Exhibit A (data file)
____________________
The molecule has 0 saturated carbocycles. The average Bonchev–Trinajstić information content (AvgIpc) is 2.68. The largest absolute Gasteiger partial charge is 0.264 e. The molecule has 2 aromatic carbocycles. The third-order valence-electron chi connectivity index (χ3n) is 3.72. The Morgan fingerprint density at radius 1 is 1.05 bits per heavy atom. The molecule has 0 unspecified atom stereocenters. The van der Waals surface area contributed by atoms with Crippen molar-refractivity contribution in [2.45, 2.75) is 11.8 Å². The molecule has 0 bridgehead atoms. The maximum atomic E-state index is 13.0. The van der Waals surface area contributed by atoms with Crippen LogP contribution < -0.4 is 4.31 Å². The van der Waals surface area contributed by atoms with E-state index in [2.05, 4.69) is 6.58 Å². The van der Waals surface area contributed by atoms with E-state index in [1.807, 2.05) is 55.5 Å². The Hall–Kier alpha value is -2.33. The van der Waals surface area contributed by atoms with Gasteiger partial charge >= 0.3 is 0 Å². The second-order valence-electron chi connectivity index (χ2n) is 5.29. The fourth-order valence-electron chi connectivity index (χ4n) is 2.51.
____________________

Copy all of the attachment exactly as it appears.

The molecule has 0 saturated carbocycles. The average Bonchev–Trinajstić information content (AvgIpc) is 2.68. The largest absolute Gasteiger partial charge is 0.264 e. The molecule has 2 aromatic carbocycles. The third-order valence-electron chi connectivity index (χ3n) is 3.72. The Morgan fingerprint density at radius 1 is 1.05 bits per heavy atom. The molecule has 0 unspecified atom stereocenters. The van der Waals surface area contributed by atoms with Crippen molar-refractivity contribution in [2.45, 2.75) is 11.8 Å². The molecule has 0 bridgehead atoms. The maximum atomic E-state index is 13.0. The van der Waals surface area contributed by atoms with Crippen LogP contribution < -0.4 is 4.31 Å². The van der Waals surface area contributed by atoms with E-state index in [2.05, 4.69) is 6.58 Å². The van der Waals surface area contributed by atoms with E-state index in [1.807, 2.05) is 55.5 Å². The Hall–Kier alpha value is -2.33. The van der Waals surface area contributed by atoms with Gasteiger partial charge >= 0.3 is 0 Å². The second-order valence-electron chi connectivity index (χ2n) is 5.29. The fourth-order valence-electron chi connectivity index (χ4n) is 2.51.